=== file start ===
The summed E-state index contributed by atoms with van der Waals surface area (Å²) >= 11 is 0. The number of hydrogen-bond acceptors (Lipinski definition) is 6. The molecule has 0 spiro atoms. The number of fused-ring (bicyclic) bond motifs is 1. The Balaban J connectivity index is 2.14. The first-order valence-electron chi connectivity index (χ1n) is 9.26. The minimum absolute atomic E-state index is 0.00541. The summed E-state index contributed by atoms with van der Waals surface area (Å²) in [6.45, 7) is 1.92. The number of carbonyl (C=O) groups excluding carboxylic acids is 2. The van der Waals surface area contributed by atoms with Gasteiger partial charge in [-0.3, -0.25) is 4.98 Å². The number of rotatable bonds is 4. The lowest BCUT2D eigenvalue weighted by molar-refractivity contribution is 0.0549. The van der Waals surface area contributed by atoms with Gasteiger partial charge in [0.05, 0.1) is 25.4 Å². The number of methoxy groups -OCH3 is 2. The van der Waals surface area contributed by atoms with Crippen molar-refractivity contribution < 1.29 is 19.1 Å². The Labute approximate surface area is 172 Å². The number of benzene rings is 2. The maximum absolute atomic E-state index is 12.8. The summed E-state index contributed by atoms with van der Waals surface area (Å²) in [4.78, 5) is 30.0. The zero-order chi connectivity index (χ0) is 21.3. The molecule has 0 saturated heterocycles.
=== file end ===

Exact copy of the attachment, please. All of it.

The summed E-state index contributed by atoms with van der Waals surface area (Å²) >= 11 is 0. The number of hydrogen-bond acceptors (Lipinski definition) is 6. The molecule has 0 spiro atoms. The number of fused-ring (bicyclic) bond motifs is 1. The Balaban J connectivity index is 2.14. The first-order valence-electron chi connectivity index (χ1n) is 9.26. The minimum absolute atomic E-state index is 0.00541. The summed E-state index contributed by atoms with van der Waals surface area (Å²) in [6.45, 7) is 1.92. The number of carbonyl (C=O) groups excluding carboxylic acids is 2. The van der Waals surface area contributed by atoms with Gasteiger partial charge in [-0.3, -0.25) is 4.98 Å². The number of rotatable bonds is 4. The lowest BCUT2D eigenvalue weighted by molar-refractivity contribution is 0.0549. The van der Waals surface area contributed by atoms with Gasteiger partial charge in [0.05, 0.1) is 25.4 Å². The number of methoxy groups -OCH3 is 2. The van der Waals surface area contributed by atoms with Crippen molar-refractivity contribution < 1.29 is 19.1 Å². The Labute approximate surface area is 172 Å². The number of benzene rings is 2. The maximum absolute atomic E-state index is 12.8. The summed E-state index contributed by atoms with van der Waals surface area (Å²) in [4.78, 5) is 30.0. The zero-order chi connectivity index (χ0) is 21.3. The molecule has 0 saturated heterocycles.